40 years old Allahabad resident Mr. Akash Tambey was diagnosed with CKD secondary to Diabetic Kidney disease a decade back and underwent kidney transplant in 2011. His life was back to his normal busy schedule. He was advised regular check-ups by Dr Sanjeev Gulati, Director & HOD- Nephrology at Fortis Flt. Lt. Rajan Dhall Hospital in New Delhi to which he complied in a very disciplined way.
All was going well until at one of his follow-up examinations the ultrasound of the kidneys revealed a suspicious lesion in his right kidney. A CT scan confirmed worst fear of Dr Gultai and Mr Tambey was detected to have kidney cancer in right kidney.
Despite this, the good news was that doctors were able to pick the cancer in its initial stages as Mr Tambey was undergoing regular check-ups and follow-up after kidney transplant, something which majority of the kidney transplant patients often forget after a successful kidney transplant.
The diagnosis of kidney cancer turned his life upside down. It came as a shock for Mr Tambeya and his family as well. No one in his family had cancer before. When his diagnosis was first made in 2015, he went for treatment of nephrectomy (kidney removal) under Dr. Gulati.
Life started as usual for him, but another shock came to him when he was diagnosed again with kidney cancer on his left kidney in 2019.
Kidney transplant patients can develop cancer after transplant because they are on lifelong immunosuppression, but most people are not aware of this as they are merely content to look at their kidney functions. The risk exponentially increases as the duration of kidney transplant increases because of the cumulative effect of immunosuppression.
Dr Gulati explained his condition and said “Mr. Tambey has been a learning case for us. When I first saw him in 2011, I treated him like a regular kidney transplant patient. He was however a very disciplined patient having learnt a bitter Leeson about developing chronic kidney disease after neglecting management of his Diabetes state. He used to come for regular post-transplant check-ups, and this was the main reason we were able to pick up kidney cancer in its initial stages in 2015 and then again in 2019. This case has been a big challenge for me also his case was a challenge. Kidney cancer is very rare form of cancer and there is very less awareness about it. Mr. Tambey was following all the instructions that I gave him but still Kidney cancer struck him which was unusual. Kidney cancer comes silently and without visible symptoms like other cancer and confuses most people. When the final diagnosis was made, we decided that kidney transplant is the final option. He underwent removal of his kidney in 2017 and 2019 and since then has been creating awareness for kidney cancer among others. At our hospital we have done almost 1500 cases of kidney transplant out of which 5 patients have developed different forms of cancer the commonest being skin cancer Kidney cancer is a very unusual form of cancer after kidney transplant and this is the first of its kind in our country whereby it was diagnosed in its initial stages on both occasions and treated successfully ”.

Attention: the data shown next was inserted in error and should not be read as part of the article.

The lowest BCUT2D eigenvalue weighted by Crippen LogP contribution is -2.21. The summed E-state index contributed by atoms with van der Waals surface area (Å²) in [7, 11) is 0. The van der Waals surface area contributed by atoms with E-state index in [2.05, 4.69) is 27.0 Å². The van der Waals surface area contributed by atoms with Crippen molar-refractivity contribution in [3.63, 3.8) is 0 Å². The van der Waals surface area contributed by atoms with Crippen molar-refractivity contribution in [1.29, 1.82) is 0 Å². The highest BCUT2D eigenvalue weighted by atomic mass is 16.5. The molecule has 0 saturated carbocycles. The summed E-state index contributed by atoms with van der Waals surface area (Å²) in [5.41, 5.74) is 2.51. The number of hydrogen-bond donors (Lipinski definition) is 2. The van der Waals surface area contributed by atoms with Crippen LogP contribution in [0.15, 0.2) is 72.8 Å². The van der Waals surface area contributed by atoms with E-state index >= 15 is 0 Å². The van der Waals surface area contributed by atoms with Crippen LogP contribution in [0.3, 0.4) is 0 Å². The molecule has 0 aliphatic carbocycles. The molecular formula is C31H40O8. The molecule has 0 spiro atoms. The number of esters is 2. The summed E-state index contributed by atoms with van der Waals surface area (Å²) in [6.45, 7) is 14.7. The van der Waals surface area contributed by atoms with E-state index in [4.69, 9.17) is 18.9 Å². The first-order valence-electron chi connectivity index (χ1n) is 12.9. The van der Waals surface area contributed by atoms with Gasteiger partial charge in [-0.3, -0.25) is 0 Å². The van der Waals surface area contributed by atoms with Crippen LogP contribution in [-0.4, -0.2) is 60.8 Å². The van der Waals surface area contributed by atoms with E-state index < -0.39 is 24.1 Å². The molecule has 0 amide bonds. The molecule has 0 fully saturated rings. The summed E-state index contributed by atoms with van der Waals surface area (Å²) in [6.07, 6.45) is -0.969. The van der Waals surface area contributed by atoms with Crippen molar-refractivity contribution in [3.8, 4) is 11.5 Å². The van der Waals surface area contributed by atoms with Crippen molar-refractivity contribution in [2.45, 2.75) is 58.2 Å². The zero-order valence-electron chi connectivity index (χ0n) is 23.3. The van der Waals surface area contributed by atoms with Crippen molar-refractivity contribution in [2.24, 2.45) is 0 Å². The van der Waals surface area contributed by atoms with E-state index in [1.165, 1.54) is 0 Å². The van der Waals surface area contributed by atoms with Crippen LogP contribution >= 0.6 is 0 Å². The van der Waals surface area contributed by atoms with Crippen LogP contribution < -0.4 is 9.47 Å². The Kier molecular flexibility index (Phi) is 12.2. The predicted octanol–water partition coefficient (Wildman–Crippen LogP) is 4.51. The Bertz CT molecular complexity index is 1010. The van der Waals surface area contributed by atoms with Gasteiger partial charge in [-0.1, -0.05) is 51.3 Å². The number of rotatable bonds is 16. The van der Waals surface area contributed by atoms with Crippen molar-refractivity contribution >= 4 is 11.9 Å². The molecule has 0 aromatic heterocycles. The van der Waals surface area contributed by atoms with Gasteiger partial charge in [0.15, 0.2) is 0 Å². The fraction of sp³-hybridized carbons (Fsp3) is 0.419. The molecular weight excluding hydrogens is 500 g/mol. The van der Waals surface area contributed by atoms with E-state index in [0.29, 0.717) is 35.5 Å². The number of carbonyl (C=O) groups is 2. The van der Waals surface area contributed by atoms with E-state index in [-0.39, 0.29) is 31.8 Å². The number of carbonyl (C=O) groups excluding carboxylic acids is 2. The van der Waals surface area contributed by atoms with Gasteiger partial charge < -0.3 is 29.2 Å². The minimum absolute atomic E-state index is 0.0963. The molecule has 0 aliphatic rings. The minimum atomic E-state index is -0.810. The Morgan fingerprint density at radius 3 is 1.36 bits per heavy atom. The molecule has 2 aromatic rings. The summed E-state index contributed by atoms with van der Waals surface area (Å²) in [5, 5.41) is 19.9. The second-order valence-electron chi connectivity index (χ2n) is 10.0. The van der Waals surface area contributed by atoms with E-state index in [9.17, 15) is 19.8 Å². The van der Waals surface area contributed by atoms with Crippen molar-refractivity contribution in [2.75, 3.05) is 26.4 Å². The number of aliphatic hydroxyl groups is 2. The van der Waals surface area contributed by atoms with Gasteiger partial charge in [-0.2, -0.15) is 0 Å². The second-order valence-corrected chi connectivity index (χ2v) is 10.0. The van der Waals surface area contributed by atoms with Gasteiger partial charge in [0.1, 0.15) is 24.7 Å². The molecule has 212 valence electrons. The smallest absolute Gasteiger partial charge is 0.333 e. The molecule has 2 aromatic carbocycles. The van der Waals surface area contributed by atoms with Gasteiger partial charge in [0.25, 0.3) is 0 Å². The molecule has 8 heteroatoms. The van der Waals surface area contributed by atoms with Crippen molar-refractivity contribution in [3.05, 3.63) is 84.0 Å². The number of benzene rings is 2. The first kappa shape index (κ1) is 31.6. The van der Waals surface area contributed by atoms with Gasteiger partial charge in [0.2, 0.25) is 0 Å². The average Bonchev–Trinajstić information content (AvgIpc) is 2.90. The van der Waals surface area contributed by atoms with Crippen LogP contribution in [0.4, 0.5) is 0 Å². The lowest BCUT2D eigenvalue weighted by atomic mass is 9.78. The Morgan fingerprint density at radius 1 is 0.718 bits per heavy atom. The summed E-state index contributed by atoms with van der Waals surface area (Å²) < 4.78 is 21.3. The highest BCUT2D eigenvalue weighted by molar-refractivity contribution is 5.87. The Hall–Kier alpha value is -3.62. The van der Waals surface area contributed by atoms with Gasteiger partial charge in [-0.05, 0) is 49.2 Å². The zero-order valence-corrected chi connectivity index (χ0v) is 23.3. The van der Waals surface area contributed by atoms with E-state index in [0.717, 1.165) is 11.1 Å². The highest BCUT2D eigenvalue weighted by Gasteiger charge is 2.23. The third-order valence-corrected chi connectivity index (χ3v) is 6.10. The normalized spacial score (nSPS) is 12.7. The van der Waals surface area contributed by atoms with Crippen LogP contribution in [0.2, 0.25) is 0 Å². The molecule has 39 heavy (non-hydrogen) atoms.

Renal cell carcinoma (RCR)
Renal cell carcinoma (RCR) or Kidney cancer is malignancy constituting 2-3% of all cancers hence the awareness is very low for it. Although the rate of kidney disease is very high in Indian population; RCR is a rare case occur in nephrectomy cases. Chronic kidney disease (CKD) affects 15-20 % of the India’s adult population and is one of the top 20 causes of death worldwide.
It is a disease which impacts not only the patients but their entire family with devastating economic consequences. Girls and women, who make up 48% of the Indian population and are important contributors to society and their families.
Women have unique risks for kidney diseases. Kidney diseases and issues related to access to care have a profound impact on both the current and next generations.
Kidney transplantation is also unequally spread, mostly due to social, cultural and psychological aspects.
In India the national figures show that 70 -80% of the patients are males whereas 70- 80% of the donors are females. Imagine the situation where the awareness about kidney cancer is low and how many lives are at risk.
Why Early Screening is important
Both Akash and Dr Gulati give emphasis on yearly screening of cancer for already kidney patients. Nobody should take any symptoms lightly. Kidney patients are already on immunosuppressant drugs which makes it very difficult for them to fight cancer.
The message from Mr. Tambey is “With bad lifestyle and no exercise, we are already destroying out anatomy. Not everyone is as lucky as me to have a good doctor, and many patients die due to lack of awareness. It is high time that we all should come together to raise awareness about the disease. I strongly recommend yearly checkup for all long-term patients for screening of diseases.”